You can read the rest of his thoughts in his accompanying article in Professional Security magazine: http://www.professionalsecurity.co.uk/news/case-studies/dont-be-led-by-price-only/

Michael Hoare

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Should be a must-read for the jewellery sector and anyone who wants to make the world a better place.

It’s not often that you read a book that is so absorbing that you feel compelled to finish it in a single sitting. But then it helps if you yourself witnessed many of the events described within its pages! Subtitled Fighting for Fair Trade Jewellery, Making Trouble traces Greg Valerio’s progress from bolshie youth to campaigner and activist. His fight for a transparent supply chain in the jewellery industry isn’t over yet, but his tireless work has led an industry driven by luxury and romance to the realisation that not all in their garden was lovely. And it has spurred others to try to redress the balance of inequalities heaped on the many by the few in the pursuit of riches.

As a fellow traveller for more than a decade, I have often felt frustrated and wearied by glacial progress and the continual need to restate an argument that appears so obvious. But Greg’s book is a timely reminder of just how far the jewellery trade has come in that time. Not that trace-ability and transparency in the jewellery supply chain is a done deal yet, but at least the dam has been breached!

Michael Hoare
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The repeal of the Trucks Act in the mid 1980’s changed workers’ relationship with their wages for ever. A series of Acts in force since the 15th Century were designed to protect workers from bondage to company stores. With the abolition of the Act workers lost the right to request the payment of their wages in cash, and thus began our bondage to the banks. Suddenly, people who had been accustomed to budgeting by the simple expedient of putting their rent in one draw and their housekeeping money in another, were faced with dealing with money as a concept rather than a tangible object. Of course, the change rid employers of the burden of carrying cash and saved many a man from the temptation of handing his weekly wages over the bar on pay day, but it has also inextricably linked the individual to his bank through his deposit account.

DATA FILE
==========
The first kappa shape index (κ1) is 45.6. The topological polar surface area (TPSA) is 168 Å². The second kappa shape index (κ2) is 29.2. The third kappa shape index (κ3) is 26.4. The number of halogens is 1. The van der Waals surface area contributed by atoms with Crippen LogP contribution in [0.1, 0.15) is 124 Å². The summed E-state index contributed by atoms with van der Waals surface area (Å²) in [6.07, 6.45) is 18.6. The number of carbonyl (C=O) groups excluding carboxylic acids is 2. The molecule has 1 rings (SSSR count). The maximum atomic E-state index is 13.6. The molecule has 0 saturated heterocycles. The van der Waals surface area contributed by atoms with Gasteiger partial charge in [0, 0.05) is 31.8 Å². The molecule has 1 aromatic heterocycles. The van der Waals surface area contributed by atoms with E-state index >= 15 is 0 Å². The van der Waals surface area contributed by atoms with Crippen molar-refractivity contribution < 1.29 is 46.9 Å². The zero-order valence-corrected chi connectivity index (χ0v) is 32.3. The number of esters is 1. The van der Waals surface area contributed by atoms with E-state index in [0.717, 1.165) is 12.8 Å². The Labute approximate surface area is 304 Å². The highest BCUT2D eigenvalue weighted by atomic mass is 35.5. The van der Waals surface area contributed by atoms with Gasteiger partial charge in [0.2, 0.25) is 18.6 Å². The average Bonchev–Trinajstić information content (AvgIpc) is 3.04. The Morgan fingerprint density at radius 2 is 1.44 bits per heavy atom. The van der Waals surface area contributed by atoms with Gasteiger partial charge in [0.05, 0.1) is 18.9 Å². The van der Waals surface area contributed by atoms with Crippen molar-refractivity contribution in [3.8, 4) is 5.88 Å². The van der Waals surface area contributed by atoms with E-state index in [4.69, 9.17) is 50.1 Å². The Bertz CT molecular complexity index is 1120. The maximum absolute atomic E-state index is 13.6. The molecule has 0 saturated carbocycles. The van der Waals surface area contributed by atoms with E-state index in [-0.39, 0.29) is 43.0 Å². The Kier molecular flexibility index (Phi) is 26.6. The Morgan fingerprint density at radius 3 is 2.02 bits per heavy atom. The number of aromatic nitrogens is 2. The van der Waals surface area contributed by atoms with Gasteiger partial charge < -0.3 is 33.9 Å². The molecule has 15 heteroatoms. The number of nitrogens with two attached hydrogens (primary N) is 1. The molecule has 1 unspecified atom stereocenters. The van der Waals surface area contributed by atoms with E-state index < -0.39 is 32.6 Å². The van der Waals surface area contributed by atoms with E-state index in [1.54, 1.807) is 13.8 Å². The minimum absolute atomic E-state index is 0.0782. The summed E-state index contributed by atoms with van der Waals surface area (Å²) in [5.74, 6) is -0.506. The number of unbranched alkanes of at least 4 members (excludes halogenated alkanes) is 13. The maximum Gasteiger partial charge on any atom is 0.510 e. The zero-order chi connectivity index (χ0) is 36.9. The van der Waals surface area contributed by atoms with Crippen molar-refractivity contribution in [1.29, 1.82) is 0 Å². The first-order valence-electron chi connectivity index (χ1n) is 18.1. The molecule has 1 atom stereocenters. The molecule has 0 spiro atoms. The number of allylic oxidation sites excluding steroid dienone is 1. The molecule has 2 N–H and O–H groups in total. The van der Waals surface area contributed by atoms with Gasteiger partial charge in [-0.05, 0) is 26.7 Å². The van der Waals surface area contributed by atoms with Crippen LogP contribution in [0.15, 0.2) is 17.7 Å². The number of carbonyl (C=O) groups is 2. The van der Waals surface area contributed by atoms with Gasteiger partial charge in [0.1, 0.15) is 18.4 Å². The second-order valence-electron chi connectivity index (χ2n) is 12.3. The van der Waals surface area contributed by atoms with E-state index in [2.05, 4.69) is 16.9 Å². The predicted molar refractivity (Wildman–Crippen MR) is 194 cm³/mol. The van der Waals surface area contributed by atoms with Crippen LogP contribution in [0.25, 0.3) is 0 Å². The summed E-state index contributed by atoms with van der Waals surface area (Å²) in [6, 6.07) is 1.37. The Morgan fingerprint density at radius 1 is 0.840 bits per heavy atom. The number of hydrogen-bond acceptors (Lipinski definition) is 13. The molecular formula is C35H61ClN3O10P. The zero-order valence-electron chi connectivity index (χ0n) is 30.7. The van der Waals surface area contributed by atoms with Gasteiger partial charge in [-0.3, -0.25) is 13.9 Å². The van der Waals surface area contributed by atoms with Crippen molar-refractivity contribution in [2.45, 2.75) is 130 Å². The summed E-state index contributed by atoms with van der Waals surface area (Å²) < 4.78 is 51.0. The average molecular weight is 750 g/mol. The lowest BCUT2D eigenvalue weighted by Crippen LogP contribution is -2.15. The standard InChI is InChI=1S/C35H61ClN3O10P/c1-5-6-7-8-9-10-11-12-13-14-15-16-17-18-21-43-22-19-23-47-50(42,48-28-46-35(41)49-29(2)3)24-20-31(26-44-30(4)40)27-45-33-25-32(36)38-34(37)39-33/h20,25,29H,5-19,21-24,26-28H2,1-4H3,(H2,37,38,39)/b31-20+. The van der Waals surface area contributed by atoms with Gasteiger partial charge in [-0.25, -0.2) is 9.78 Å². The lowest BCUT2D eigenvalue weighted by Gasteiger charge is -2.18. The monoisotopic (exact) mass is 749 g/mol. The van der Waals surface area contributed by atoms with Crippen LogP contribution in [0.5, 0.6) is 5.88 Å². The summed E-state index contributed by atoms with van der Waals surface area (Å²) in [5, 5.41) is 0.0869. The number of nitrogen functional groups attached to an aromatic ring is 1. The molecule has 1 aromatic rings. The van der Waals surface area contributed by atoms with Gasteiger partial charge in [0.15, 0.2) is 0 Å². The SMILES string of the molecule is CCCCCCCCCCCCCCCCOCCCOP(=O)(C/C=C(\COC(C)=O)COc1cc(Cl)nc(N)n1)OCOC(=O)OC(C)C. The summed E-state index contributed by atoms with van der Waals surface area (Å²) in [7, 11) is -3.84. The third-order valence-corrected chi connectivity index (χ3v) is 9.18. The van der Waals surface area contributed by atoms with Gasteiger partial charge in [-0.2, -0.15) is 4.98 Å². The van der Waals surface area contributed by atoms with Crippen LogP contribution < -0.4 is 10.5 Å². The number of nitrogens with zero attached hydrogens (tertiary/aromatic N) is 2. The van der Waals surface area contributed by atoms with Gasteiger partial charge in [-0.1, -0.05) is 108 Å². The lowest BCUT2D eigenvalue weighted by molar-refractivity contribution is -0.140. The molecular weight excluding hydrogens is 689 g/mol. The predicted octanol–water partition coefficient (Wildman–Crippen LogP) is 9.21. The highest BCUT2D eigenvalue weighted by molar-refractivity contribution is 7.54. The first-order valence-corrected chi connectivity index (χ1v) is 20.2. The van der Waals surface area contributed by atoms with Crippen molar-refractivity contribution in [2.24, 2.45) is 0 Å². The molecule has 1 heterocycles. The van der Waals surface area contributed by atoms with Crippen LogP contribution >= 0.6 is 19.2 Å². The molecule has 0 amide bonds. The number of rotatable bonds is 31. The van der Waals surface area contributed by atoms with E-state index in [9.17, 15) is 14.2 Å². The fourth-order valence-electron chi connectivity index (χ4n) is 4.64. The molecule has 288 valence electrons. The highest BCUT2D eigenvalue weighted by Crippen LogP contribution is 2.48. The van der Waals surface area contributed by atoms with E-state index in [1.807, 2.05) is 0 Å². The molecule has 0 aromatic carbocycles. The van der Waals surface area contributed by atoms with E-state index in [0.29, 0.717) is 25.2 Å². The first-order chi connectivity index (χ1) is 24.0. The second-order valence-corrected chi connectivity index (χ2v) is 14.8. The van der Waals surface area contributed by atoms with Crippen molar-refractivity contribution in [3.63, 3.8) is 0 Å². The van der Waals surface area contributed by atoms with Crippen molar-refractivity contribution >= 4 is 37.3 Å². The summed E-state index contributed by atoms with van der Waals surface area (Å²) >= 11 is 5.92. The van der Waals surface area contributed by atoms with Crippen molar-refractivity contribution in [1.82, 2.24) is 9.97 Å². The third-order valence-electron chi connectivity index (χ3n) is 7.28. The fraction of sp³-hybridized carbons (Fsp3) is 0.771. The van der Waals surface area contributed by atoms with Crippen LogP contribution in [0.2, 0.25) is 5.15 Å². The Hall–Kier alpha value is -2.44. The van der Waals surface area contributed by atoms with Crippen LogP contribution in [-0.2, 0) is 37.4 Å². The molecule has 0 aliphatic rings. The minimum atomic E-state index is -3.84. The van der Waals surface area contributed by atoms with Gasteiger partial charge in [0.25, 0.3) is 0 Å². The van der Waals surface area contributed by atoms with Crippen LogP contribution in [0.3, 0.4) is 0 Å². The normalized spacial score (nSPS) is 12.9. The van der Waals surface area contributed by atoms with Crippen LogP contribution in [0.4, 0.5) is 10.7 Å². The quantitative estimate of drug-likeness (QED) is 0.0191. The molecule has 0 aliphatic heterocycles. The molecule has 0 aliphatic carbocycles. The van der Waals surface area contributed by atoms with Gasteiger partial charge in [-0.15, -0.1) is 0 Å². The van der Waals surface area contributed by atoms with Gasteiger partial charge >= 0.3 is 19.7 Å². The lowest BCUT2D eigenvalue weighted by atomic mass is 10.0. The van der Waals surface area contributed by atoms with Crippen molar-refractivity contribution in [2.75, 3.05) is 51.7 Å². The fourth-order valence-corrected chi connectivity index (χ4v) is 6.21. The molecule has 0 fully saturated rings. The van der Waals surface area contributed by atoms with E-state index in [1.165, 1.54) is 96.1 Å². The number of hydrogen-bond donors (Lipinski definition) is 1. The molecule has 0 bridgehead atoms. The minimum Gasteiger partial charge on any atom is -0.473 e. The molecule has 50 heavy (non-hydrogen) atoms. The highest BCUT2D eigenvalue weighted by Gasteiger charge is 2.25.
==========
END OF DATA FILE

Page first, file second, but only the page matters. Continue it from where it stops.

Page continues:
For decades, having no bank account meant effective marginalisation within society. But now banks are set to take an even more intrusive role in everyone’s lives. Not only do the banks decline to give a worthwhile return on deposits, they are also mining depositors’ data and selling it to add to the profits they make on lending their money. And the big news is that UK retailers such as Morrison’s, Argos and Pets at Home are signing up to buy consumer data in an effort to predict future spending.

According to reports in Retail Week, ‘US data analytics firm Cardlytics has partnered with Lloyds Banking Group to provide Halifax customers with targeted deals. The service, called Halifax Cashback Extras, will launch in September with offers from retailers including Homebase, New Look, Ocado, The Body Shop, Urban Outfitters and Oasis. The service is the first in the UK to use customers’ banking data to provide targeted retail offers’.

“So what!”, you might say, “I’ve got nothing to hide”; and personally I’m not too worried about privacy either. It is so far eroded already as to be almost irrelevant to this debate. I’m more concerned about the rising tide of predictable drivel coming our way as a result of their efforts.

Anyone who ever made the mistake of handing over their details is accustomed to the never-ending stream of rubbish littering their inbox. I once gave my email address and mobile number to Dwell in exchange for a catalogue and thereafter had the  Sisyphean task of deleting enticements to buy their furniture. What they, and many others, can’t grasp is that just because I once made a vague inquiry about their products I didn’t  fall in love with them, and their persistence makes me less likely to do so! Many other retailers – including ones I like – top up my inbox on a daily basis, and on an equally regular basis I throw their electronic rubbish away! It’s become part of my computer hygiene regime; a bit like cleaning my teeth!

I suppose the major difference with offers generated from analysis of my spending patterns is that they will focus on things I’ve already bought rather than just idly inquired about. So, unless they use their intelligence and creativity, am I going to be bombarded with offers for stuff I’ve already got? Much depends on the way they interpret the data. For instance, I recently went to Peru. If the data miners use that information in the usual way, am I going to get endless offers of woolly hats, Pisco sours, and meals in Lima?